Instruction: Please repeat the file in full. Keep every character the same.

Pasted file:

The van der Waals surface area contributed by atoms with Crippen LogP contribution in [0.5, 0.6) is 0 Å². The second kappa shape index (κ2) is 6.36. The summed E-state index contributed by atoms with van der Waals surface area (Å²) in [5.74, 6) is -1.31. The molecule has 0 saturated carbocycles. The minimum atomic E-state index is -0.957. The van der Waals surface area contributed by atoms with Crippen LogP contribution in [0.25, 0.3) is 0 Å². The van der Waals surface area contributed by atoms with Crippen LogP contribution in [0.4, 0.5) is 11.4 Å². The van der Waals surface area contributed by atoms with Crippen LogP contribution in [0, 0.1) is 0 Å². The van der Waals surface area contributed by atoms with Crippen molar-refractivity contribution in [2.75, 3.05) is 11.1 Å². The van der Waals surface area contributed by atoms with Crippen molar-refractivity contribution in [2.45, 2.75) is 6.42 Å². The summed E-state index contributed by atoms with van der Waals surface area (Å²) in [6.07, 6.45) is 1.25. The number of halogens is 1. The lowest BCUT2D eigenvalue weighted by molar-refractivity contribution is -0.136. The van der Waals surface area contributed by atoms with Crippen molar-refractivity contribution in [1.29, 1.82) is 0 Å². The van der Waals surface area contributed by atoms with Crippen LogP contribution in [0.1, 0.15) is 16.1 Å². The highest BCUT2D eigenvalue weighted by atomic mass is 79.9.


The van der Waals surface area contributed by atoms with Crippen LogP contribution in [0.5, 0.6) is 0 Å². The second kappa shape index (κ2) is 6.36. The summed E-state index contributed by atoms with van der Waals surface area (Å²) in [5.74, 6) is -1.31. The molecule has 0 saturated carbocycles. The minimum atomic E-state index is -0.957. The van der Waals surface area contributed by atoms with Crippen LogP contribution in [0.25, 0.3) is 0 Å². The van der Waals surface area contributed by atoms with Crippen LogP contribution in [0.4, 0.5) is 11.4 Å². The van der Waals surface area contributed by atoms with Crippen LogP contribution in [0, 0.1) is 0 Å². The van der Waals surface area contributed by atoms with Crippen molar-refractivity contribution in [2.75, 3.05) is 11.1 Å². The van der Waals surface area contributed by atoms with Crippen molar-refractivity contribution in [2.45, 2.75) is 6.42 Å². The summed E-state index contributed by atoms with van der Waals surface area (Å²) in [6.07, 6.45) is 1.25. The number of halogens is 1. The lowest BCUT2D eigenvalue weighted by molar-refractivity contribution is -0.136. The van der Waals surface area contributed by atoms with Crippen molar-refractivity contribution in [1.29, 1.82) is 0 Å². The van der Waals surface area contributed by atoms with Crippen LogP contribution in [0.1, 0.15) is 16.1 Å². The highest BCUT2D eigenvalue weighted by atomic mass is 79.9.